It’s been a long time since my last London Pen Show, back in October 2019. So when I parked up at the venue yesterday, I was a little apprehensive. The world had changed, of course, but so have I — gone are my days of splashing cash on lots of pens. Would I still find a pen show exciting, or like a kind of torture? And gone are my days of regular pen meets — would I remember how to talk to people?!
Actually, I had a great morning. I was on-site from about 8.30am until 10:45am, which was enough time to peruse most of the tables and have a few chats with acquaintances old and new. In fact, overall, “old and new” sums up the show for me. Here are my top takeaways.
A new venue
This year the show moved to the Novotel in Hammersmith, and I have to say it was a huge step up from the old venue. The organisers had spaced the tables wide apart, the aircon was functioning, and overall the space was clean and well-lit. Thumbs up.
The spectre of covid was still hanging (metaphorically) in the air, and as well as the spacious layout there was sanitiser on many tables, and most everyone was masked up, myself included. While it got in the way of communication a little — and fogged up my glasses — I was pleased that most people were putting safety first even after ‘freedom day’.
I remember way back to my first pen show in 2017 feeling like it was a bit of a car boot sale of vintage pens. There were hardly any inks or paper on show, every table was cash only. There were no prices listed. It was a bit intimidating in some respects.
This year couldn’t have been more different. Although there were still some vintage tables…
… modern mass-market retail had a much larger chunk of the space.
Show veterans Write Here (above), Pure Pens and Stonecott (below) were joined by UK giants Cult Pens for the first time, and Pens Plus from Oxford made a surprise appearance, bringing new Montblancs, Montegrappas and similar stock (albeit at RRP). Brands and makers were represented by Onoto, Dens Pens, Aurora, Twiss Pens and The Good Blue, and probably others I didn’t spot.
Although some regular attendees were either missing or hadn’t set up by the time I left — the Writing Desk, William Hannah, Izods, and all the European vendors like Regina Martini, for example — the new attendees meant the tables didn’t feel empty at all.
The end result of this is that there were tons of inks, paper, cases, and other stationery products to suit all budgets, from a much more diverse range of modern brands. If you’ve had your eye on a potential purchase but not been able to see it in person, consider the pen show a place to browse it all in one place.
A thriving community
I saw lots of familiar faces, both behind the stands and in the crowd — and what a crowd. More than 450 tickets were pre-sold, which I think indicates a real pent-up community demand for this kind of show.
Penultimate Dave was there videoing everything, and I bumped into London Fountain Pens, Rupert Arzeian, and several folks from Facebook. John Foy and his family had an expansive table with his incredible arco and Leonardo assortment.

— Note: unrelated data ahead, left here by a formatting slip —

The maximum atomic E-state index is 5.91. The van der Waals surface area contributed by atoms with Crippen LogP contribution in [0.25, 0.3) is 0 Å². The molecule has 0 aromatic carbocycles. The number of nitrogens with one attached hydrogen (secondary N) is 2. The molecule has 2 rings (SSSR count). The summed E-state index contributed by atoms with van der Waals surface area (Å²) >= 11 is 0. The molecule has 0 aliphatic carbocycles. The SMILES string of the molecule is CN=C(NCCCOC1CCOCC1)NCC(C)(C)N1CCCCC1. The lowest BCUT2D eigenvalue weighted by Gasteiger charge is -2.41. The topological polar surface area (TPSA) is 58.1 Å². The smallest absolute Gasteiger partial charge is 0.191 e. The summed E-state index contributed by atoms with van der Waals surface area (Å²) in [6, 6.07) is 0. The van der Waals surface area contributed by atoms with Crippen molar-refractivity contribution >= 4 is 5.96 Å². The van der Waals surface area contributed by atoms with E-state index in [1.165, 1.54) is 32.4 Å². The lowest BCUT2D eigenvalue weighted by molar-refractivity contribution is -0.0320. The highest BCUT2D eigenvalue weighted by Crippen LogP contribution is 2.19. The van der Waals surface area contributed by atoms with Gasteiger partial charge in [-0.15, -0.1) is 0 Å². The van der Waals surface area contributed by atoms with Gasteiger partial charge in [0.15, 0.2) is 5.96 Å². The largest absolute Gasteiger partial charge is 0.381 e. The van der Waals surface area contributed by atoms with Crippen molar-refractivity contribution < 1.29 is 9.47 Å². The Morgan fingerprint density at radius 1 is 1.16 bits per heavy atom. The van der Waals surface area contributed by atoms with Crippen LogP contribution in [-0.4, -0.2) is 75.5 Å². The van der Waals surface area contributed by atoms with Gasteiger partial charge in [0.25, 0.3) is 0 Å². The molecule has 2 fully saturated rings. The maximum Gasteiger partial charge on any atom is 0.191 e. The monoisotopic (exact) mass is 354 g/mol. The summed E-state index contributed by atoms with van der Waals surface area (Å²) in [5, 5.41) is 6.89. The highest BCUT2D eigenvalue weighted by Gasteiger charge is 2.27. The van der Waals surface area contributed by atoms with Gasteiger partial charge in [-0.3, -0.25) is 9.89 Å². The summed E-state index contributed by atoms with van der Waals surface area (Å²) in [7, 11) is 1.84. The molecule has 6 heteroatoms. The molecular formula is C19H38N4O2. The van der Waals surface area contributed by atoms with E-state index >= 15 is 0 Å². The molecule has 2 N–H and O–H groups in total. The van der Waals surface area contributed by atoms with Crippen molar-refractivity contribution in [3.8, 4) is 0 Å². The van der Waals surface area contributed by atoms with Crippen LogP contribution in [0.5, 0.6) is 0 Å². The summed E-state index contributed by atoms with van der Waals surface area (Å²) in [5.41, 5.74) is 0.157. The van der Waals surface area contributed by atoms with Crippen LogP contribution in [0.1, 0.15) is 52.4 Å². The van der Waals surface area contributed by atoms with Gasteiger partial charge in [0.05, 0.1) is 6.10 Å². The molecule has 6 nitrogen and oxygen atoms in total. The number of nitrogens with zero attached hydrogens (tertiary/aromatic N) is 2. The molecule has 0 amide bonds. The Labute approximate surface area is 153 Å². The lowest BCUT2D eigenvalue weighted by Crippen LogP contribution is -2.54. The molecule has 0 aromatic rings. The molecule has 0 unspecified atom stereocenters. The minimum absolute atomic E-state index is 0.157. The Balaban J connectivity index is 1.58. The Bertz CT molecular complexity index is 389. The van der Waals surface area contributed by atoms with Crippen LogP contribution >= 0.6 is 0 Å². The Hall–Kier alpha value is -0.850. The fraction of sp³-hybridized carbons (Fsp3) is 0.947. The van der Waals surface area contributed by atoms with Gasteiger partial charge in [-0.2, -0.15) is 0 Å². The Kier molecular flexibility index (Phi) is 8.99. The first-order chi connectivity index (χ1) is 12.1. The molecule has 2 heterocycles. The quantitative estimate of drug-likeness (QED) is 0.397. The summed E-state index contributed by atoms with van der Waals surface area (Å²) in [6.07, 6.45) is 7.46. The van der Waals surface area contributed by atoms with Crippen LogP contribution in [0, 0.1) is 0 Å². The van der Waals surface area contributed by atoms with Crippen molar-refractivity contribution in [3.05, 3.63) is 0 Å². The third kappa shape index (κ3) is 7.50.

Although I’m terrible at small talk, I think I probably spent more time saying hello to people than looking at pens.
It may just be my perspective, but I felt the attendee mix was less “male, pale and stale” than it used to be. I saw a couple of kids, plenty of women, younger people in their 20s and 30s, and people from different ethnic backgrounds. The pen show felt much more like scrolling through my Instagram feed in terms of representation. This, I can’t stress strongly enough, is an amazing thing for a healthy community.
Personal highlights and haul
I only purchased from two stands, as it happens (and both cashless!). I hit up Derek at Stonecott for a couple more Venvstas inks to add to my collection, first, along with some brush pens for the artistic daughter…
a new made-in-the-UK notebook from Stamford…
another Nespresso Caran d’Ache 849 ballpoint to replace one I lost….
and highlight of all, I assembled a unique Kaweco Sport in my custom grey-and-orange colour scheme.
But that doesn’t mean my wallet was entirely safe on my walk around.
I was tempted by the new Auroras…
And at the Write Here table, the new Mariana Scribo gave me a wow moment…
I also had the chance to handle the new anniversary Sailor, which proved to me the value of hands-on time. It was so much bigger than I expected.
Overall I spent less than £200, although I was tempted by a deal on the ‘arco’ Pineider and if I’d heard about some of the killer prices on Vanishing Points I probably would have cracked and bought one of those, too. But for me there were definitely fewer ‘door-buster’ bargains on show this year, which perhaps reflects the shift to more of a retail model. The pen-show prices at places like Pure Pens and Cult Pens were along the lines of a 10% discount off their usual prices.
I spent about the last 45 minutes of the show talking to Sunil and co from the Good Blue, who have loaned me their new UK-made CNC-machined flex pen.
Sunil is clearly a man with a plan, and he waxed lyrical about his philosophy of sustainable sourcing and engineering advances, in between sales. It’s great to see new brands, and such enthusiasm, being injected into the community.
Realistically I could happily have spent another couple of hours touring the tables to really do the show justice. I didn’t check out Noah’s nibs, or Den’s custom pens, or even get to the Onoto table. I didn’t get a chance to hunt for Nakayas or even a cheeky Geha. And I certainly didn’t get to check out the cafe to compare purchases.
So I’ll end where I began: I had a great time, and I’m filled with confidence for the future of our UK community. The show was busy, vendors were taking orders, and there was a truly healthy diversity on show, both in terms of attendees and the products on tables.
What was your experience? And what was your haul?!?!